Can employers insist that employees are vaccinated against COVID-19?Posted in : Seamus Says - Employment Law Discussion on 3 December 2020
Q: Can employers insist . . . when it is widely available, obviously. We're only just starting next week. But when it's widely available, can they insist that employees are vaccinated against COVID-19?
Seamus: Well, this is a good question. You can imagine that there are a number of employers out there, and certainly probably a number of employees as well, if you think of those sort of close contact places of work, like the factories and the meat plants and places like that, where it has been very difficult and where we've maybe come across sort of a spike in numbers in relation to the transmission of the virus. So you could absolutely understand why that sort of question would come around.
And I suppose where we're exactly at, at the minute, is that we know that we had the good news this week about the MHRS, which is the Medicines and Healthcare products Regulatory Agency in the UK, approved the vaccine for COVID-19. And we're aware also that behind the scenes there's been quite a bit of work that's already been done in relation to the rollout of the vaccine. And BBC NI did report that the first date for kick-off of the vaccine would be the 9th of December, so next week is what then we're potentially looking at here in Northern Ireland.
Now, we know that that's going to be sort of front-line workers or healthcare workers or hospital workers. And looking at the possibility of care homes and things like that maybe in early January. But certainly, the plan is to deal with the elderly and the most vulnerable in the first instance.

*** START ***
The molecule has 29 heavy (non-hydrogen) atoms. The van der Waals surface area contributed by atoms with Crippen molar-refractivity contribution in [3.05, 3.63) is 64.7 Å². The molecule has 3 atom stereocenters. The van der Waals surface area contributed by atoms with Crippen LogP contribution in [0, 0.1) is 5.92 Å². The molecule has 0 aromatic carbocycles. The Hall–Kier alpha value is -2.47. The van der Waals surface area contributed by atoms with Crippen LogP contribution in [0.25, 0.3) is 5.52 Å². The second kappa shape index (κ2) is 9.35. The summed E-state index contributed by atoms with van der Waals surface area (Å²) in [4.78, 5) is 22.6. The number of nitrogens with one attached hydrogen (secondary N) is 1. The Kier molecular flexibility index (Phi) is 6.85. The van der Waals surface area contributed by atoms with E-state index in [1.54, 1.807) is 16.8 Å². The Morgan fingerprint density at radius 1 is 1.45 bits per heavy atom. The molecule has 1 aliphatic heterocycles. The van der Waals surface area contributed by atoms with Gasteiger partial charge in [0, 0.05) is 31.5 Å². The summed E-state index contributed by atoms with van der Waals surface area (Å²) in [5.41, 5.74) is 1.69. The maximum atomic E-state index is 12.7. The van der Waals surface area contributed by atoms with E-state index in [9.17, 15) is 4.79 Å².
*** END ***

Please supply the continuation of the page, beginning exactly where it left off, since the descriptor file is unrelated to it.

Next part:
But the question as to whether employers can legally oblige or enforce their employees to take or get the vaccine, it's a difficult matter. In general, my view is that it's not possible for the employer to require or to oblige any employee to obtain the vaccine.
And I did note that even with the NHS staff, I did see the BBC NI had an interesting story that they had approached their staff with a survey and asked them would they take the vaccine or not. So certainly, from that point of view, the government are not making it mandatory in order for anyone to have to take the vaccine.
And similarly, here at a local level, maybe even those employees that are at most risk, at high risk in terms of in hospitals and places like that, there's no mandatory obligation to take the vaccine.
So I think from a legal point of view, it is difficult for an employer to enforce or to say that employees have to take the vaccine. And you do need to . . .
Scott: Sorry, Seamus. Obviously, you can't stick the needle in their arm or any of that kind of stuff. That would just be assault. But in a practical sense, I suppose there could be some kind of pressure put on people. But it almost reflects the poll question we had there, which was that just about half of people think a bubble of three is appropriate, and the others don't, for Christmas. And we don't know why they think it is or isn't. It could be because they think it's not enough, or they think because there shouldn't be any mixing at Christmas. But that reflects what's happening in society, I suppose.